The formula is so convoluted I couldn’t begin to explain it to you or tell you if is any good, but the results are still fascinating.

To my surprise, the latest issue of First Things, which is more than a little changed since its founder Richard John Neuhaus passed away, includes a survey of America’s colleges and universities. Everyone loves a good ranking.

I wish I could link to the article, but you have to be a subscriber to get access. I wish I could summarize their snapshots of Calvin, Hope, Wheaton, Grove City, Union, Biola, and Taylor, but there are too many summaries to give. But have no fear, I can always pass on the rankings (and encourage you to check out the November issue at the library or buy your own copy).

First Things collected data on 2063 colleges and universities. Through polling data, government-collected information, other published guides and reports, and input from the experts, First Things “measured” the academic, social, and religious dimensions of American institutions of higher education. Putting it altogether, here’s some of what they came up with:

Top Schools in America

1. Wheaton College
2. Thomas Aquinas College (CA)
3. Princeton University
4. United States Air Force Academy
5. Brigham Young University
6. Yeshiva University
7. University of Virginia
8. Duke University
9. University of Chicago
10. Franciscan University of Steubenville

Other Notables: Hillsdale College (11), Calvin College (13), Baylor University (17), Grove City College (20), Taylor University (21).

Least Unfriendly to Faith Among Top Secular Schools
1. Princeton University
2. Duke University
3. University of Virginia
4. University of Chicago
5. Stanford University

Best Seriously Protestant Schools
1. Wheaton College
2. Calvin College
3. Taylor University
4. Gordon College
5. George Fox University
6. Westmont College
7. Seattle Pacific University
8. Houghton College
9. Grove City College
10. Whitworth College

Others Mentioned: Union University (TN), Covenant College, Messiah College, Northwestern College (MN)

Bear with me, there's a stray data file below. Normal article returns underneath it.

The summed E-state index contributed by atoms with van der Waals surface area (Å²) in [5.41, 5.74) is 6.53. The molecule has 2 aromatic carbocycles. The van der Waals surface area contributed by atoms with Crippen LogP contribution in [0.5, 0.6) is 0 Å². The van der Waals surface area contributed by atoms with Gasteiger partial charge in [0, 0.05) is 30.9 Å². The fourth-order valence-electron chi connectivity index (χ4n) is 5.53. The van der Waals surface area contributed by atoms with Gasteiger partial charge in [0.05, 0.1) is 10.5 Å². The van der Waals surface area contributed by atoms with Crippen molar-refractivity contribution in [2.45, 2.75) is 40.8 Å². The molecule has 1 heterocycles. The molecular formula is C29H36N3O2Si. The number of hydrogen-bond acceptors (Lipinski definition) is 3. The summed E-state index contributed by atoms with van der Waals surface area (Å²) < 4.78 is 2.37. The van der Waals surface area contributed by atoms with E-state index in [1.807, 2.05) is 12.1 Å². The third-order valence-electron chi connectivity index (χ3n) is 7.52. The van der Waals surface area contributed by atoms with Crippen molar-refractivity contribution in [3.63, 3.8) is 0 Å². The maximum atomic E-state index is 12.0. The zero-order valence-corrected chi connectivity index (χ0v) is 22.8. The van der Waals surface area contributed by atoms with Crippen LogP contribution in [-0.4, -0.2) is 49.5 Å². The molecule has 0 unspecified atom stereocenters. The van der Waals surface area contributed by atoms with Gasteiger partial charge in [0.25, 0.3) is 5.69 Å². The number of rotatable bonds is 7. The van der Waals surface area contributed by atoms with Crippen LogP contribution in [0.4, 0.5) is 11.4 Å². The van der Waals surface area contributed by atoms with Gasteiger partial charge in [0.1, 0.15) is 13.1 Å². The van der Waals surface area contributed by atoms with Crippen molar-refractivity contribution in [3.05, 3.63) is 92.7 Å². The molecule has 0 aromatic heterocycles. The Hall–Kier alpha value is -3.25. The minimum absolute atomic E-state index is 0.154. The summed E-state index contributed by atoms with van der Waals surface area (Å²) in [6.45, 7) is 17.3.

Schools on the Rise, Filled with Excitement
1. Belmont Abbey College
2. Wake Forest University
3. Houston Baptist University
4. The King’s College
5. Concordia University Wisconsin

There are other rankings I didn’t include, like “Most Catholic Catholic Schools,” but I’ll leave you with this humdinger of a category:

Schools in Decline, Filled with Gloom
1. Valparaiso University
2. Gonzaga University
3. Darmouth College
4. Azusa Pacific University
5. College of Notre Dame of Maryland

Phew, at least Michigan State stayed off that list.

Print Friendly
View Comments

Comments:


50 thoughts on “Is Wheaton College the Top School in America? A Leading Catholic Journal Thinks So”

  1. John Murphy says:

    I can’t say that I put too much weight on their analysis since there is a girl at our church who almost lost her faith at Calvin College. She transferred to Michigan State where God rescued her. Sad.

  2. Tom says:

    I wonder what qualifies a school as being “seriously Protestant”? Sounds funny.

  3. Scott C says:

    John Byl has an interesting article about Calvin College and its embrace of evolution here:
    http://bylogos.blogspot.com/2010/10/evolution-of-calvin-college.html

  4. Dan says:

    I don’t see this replacing the US News ranking any time soon. And for students who want to go to Christian colleges, this list will look silly since it mixes in secular (and Mormon) schools too.

  5. truthmatters says:

    I think John Calvin would disqualify Calvin.

  6. Matt Beatty says:

    I’ll have to go to Borders and read the rankings. As a graduate and former prof of/at one of the “top Protestant” institutions where students routinely learn to question their faith rather than embrace it (or embrace a politically correct version of it)… I’d rather send them to a explicitly secular state university for training than an erstwhile “Christian” institution who thinks it’s job is to be “relevant” rather than true.

    Wheaton’s selection by First Things is nothing short of astonishing, given Wheaton’s anti-Catholic bias.

  7. Maureen says:

    Oh, it breaks my heart to see Azusa Pacific University on that “decline” list. I had a wonderful experience at that school.
    :(

  8. Paul says:

    Stanford has a solid IVF and a large RUF. They (para church orgs) brought in Tim Keller and Francis Collins during my two years there – memorial hall was packed for both speakers.

  9. Truth Unites... and Divides says: